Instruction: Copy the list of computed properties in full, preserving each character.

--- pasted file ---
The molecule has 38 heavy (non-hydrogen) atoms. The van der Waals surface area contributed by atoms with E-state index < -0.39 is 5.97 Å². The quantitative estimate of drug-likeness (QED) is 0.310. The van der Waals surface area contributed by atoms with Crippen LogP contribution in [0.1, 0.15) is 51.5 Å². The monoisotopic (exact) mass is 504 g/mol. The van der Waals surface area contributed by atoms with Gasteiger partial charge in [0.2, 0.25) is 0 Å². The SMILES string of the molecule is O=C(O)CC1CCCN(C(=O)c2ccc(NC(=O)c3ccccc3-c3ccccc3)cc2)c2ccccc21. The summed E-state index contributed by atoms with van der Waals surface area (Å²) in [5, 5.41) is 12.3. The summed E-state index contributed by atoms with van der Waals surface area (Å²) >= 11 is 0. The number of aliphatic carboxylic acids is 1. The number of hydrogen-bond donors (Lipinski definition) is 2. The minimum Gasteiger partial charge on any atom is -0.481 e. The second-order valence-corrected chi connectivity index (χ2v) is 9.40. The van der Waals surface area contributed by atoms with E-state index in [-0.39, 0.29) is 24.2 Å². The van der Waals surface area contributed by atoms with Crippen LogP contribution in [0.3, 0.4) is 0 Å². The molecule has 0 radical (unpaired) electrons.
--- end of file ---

The molecule has 38 heavy (non-hydrogen) atoms. The van der Waals surface area contributed by atoms with E-state index < -0.39 is 5.97 Å². The quantitative estimate of drug-likeness (QED) is 0.310. The van der Waals surface area contributed by atoms with Crippen LogP contribution in [0.1, 0.15) is 51.5 Å². The monoisotopic (exact) mass is 504 g/mol. The van der Waals surface area contributed by atoms with Gasteiger partial charge in [0.2, 0.25) is 0 Å². The SMILES string of the molecule is O=C(O)CC1CCCN(C(=O)c2ccc(NC(=O)c3ccccc3-c3ccccc3)cc2)c2ccccc21. The summed E-state index contributed by atoms with van der Waals surface area (Å²) in [5, 5.41) is 12.3. The summed E-state index contributed by atoms with van der Waals surface area (Å²) >= 11 is 0. The number of aliphatic carboxylic acids is 1. The number of hydrogen-bond donors (Lipinski definition) is 2. The minimum Gasteiger partial charge on any atom is -0.481 e. The second-order valence-corrected chi connectivity index (χ2v) is 9.40. The van der Waals surface area contributed by atoms with E-state index in [-0.39, 0.29) is 24.2 Å². The van der Waals surface area contributed by atoms with Crippen LogP contribution in [0.3, 0.4) is 0 Å². The molecule has 0 radical (unpaired) electrons.